Electronic Wine Lists – Function or Fad?

Glenn Collins wrote about wireless wine lists in The New York Times this past week: “A New Best Friend for the Sommelier.” Specifically, he was talking about the touch-screen device that will be used at Tony May’s new restaurant, SD26, on East 26th Street in New York. It sounds like a great system and a practical tool for a 1,000-bottle list with prices from $34 to $3,400. Collins’ article reads as if this is the first attempt to use technology to replace hefty wine list books. Aureole Las Vegas actually debuted its eWinebook eight years ago. I used it there in 2007 and it is now employed at other Charlie Palmer restaurants. Collins’ article motivated me to research other systems and I discovered an interactive tabletop projection technology developed by Potion Design. It is currently being used by two wine bars in New York City–Adour (at The St. Regis) and Clo. Andrew Bradbury is the creator and founder of Clo and it’s no surprise that he was also the driving force behind eWinebook when he worked at Aureole. Unfortunately, I haven’t been to Clo yet, but it will certainly be on my list the next time I visit Manhattan. It is located on the same floor as Thomas Keller’s Per Se in the Time Warner Center at Columbus Circle. Clo calls its system a “revolutionary multi-user, multi-touch projection menu, which allows customers to explore and easily find information on all of our available wines.” Some people may find these systems intimidating or gimmicky, and I admittedly still enjoy paging through an old fashioned wine list. There are, however, undeniable benefits from this technology. It is useful and fun to instantly sort by category or region, and access vintage and tasting notes, blends, and food pairings  Sommeliers are obviously still available at all of the above-mentioned establishments, but wine drinkers who still do not feel comfortable peppering a server or sommelier with wine questions, will welcome a friend such as eWinebook. Thanks to Mr. Collins, I was encouraged to dig for more information about electronic wine lists. It would be great to see him take the ball and run with a more comprehensive review of this important and functional technology. www.nytimes.com/2009/09/02/dining/02tside.html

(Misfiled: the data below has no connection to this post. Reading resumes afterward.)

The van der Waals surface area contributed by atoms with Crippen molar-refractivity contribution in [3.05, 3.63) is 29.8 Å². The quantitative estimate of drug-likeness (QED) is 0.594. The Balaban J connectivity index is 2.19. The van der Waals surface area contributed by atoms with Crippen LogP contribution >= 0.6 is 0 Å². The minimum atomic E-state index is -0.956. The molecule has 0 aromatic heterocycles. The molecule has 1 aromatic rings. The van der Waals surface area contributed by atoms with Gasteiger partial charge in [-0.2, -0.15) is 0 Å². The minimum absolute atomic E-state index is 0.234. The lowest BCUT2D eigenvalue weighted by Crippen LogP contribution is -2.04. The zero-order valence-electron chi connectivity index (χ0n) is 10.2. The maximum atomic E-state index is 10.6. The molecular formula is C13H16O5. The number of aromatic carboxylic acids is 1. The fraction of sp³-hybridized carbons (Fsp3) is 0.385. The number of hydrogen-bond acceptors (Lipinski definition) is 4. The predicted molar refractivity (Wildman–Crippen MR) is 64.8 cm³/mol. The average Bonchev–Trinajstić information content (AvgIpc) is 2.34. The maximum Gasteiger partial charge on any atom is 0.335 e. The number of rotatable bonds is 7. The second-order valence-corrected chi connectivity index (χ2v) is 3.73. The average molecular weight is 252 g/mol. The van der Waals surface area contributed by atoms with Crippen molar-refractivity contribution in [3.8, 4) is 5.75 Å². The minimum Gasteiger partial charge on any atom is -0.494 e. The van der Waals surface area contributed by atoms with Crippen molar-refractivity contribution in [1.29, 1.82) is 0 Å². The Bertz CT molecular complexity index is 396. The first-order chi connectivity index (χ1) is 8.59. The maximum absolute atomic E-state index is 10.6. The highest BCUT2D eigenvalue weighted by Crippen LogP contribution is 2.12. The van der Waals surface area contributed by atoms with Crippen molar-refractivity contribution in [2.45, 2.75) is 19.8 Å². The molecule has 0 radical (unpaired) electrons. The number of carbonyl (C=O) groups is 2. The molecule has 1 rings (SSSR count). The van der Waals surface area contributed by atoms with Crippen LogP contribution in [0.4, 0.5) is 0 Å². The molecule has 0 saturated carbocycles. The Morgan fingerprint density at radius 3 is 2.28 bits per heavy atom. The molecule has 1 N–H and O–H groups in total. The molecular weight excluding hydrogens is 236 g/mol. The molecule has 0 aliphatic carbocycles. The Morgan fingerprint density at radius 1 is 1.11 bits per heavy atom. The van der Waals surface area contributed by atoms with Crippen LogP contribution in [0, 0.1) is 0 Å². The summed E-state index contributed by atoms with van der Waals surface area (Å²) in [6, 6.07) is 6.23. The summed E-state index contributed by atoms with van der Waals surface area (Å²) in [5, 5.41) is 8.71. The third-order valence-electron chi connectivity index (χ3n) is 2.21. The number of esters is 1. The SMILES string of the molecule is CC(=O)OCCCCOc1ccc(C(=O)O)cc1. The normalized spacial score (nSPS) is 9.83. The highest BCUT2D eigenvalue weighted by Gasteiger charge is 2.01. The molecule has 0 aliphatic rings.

~ by Thomas on September 9, 2009.

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